Stanford Doc Jay Bhattacharya Calls Vaccine Mandates 'Unethical,' Says Patients Can Choose

Stanford University Professor of Medicine Dr. Jay Bhattacharya believes it is "unethical" to mandate people to get the COVID-19 vaccine.

Bhattacharya joined Newsmax hosts Steve Cortes and Jenn Pellegrino on Tuesday night's Cortes & Pellegrino to answer their questions about the virus and the vaccine.

Cortes asked the doctor whether he thought it was medically ethical to mandate children and teens to get the virus. He added that young people are not at great risk for serious infections.

"I believe it is unethical to do so," Bhattacharya responded. "They are, as you say, Steve, at very low risk for bad outcomes from this virus. Very few healthy, young children died from this virus, more died from the flu last year."

Minimal benefits are gained by young persons getting the vaccine, according to Bhattacharya, and side effects such as the few cases of myocarditis in teenage boys are not worth the limited benefits.

"It's a medical decision that should be left to the doctor and the patient, not forced on people by the state," Bhattacharya said. "There's no public health reason for a mandate."

The doctor called vaccine mandates "bad for public health" because it causes people to not trust health officials.

Covid-19 Vaccine
Stanford Dr. Jay Bhattacharya called pressure for children and teens to get the COVID-19 vaccine "unethical" on Tuesday night. Above, a doctor administers the first of two COVID-19 Moderna vaccine shots to staff from the Seattle Public Schools on March 15 in Seattle. Karen Ducey/Getty Images

The doctor also answered a question about the six Texas Democrats who flew to Washington, D.C. to block a restrictive voting bill in their state. The group tested positive for COVID-19 following the trip, despite all of them being vaccinated.

"The key thing you'll notice is that none of them are actually sick," Bhattacharya said. "They basically have a cold. The vaccine is fantastically good at protecting against severe disease—actually so is prior infection. If you had COVID before and recovered, you're also protected against new disease."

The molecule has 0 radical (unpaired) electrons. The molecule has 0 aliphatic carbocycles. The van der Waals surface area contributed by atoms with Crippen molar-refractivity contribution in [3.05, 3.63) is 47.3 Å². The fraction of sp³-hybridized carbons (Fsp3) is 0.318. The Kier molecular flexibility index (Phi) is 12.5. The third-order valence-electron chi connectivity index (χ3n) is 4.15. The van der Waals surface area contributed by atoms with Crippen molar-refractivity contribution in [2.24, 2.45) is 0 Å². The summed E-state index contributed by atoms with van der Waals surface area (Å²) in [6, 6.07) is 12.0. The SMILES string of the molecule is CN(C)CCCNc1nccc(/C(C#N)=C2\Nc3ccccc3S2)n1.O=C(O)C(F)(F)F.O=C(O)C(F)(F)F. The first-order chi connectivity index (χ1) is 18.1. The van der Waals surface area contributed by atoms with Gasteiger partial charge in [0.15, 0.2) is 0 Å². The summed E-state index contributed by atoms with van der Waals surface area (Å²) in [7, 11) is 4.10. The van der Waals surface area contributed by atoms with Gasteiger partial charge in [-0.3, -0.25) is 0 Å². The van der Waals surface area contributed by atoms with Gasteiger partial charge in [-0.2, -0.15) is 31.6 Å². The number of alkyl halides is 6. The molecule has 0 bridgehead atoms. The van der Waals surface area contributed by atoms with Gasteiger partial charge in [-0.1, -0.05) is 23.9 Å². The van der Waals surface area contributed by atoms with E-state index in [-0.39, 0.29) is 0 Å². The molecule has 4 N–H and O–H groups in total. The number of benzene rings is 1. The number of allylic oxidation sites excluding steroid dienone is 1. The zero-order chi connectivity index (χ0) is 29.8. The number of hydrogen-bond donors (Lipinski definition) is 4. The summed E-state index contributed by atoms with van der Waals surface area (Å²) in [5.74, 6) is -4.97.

Bhattacharya explained to the anchors that the vaccine is less effective when it comes to spreading the virus, as is the case with the populations of vaccinated individuals testing positive.

"It's less good at protecting against, turns out, against transmission. You can get the cold. You can get it, but it's no longer a deadly thing."

He noted the importance of the death rate remaining steady despite rising COVID-19 cases around the world. He points to this as a sign of vaccine efficacy.

"The disease has been defanged," he said. "We actually should be declaring victory. We have done a fantastic job. We have developed a vaccine that has essentially turned this pandemic into something much milder."

Since the vaccine has protected the most vulnerable people from dying during the pandemic, Bhattacharya thinks the health emergency should be ended.

Bhattacharya re-emphasized that the vulnerable have been protected by the vaccine, causing him to believe there is no longer a need for masks. He said this especially extends to mask mandates for children, which "do not make any sense."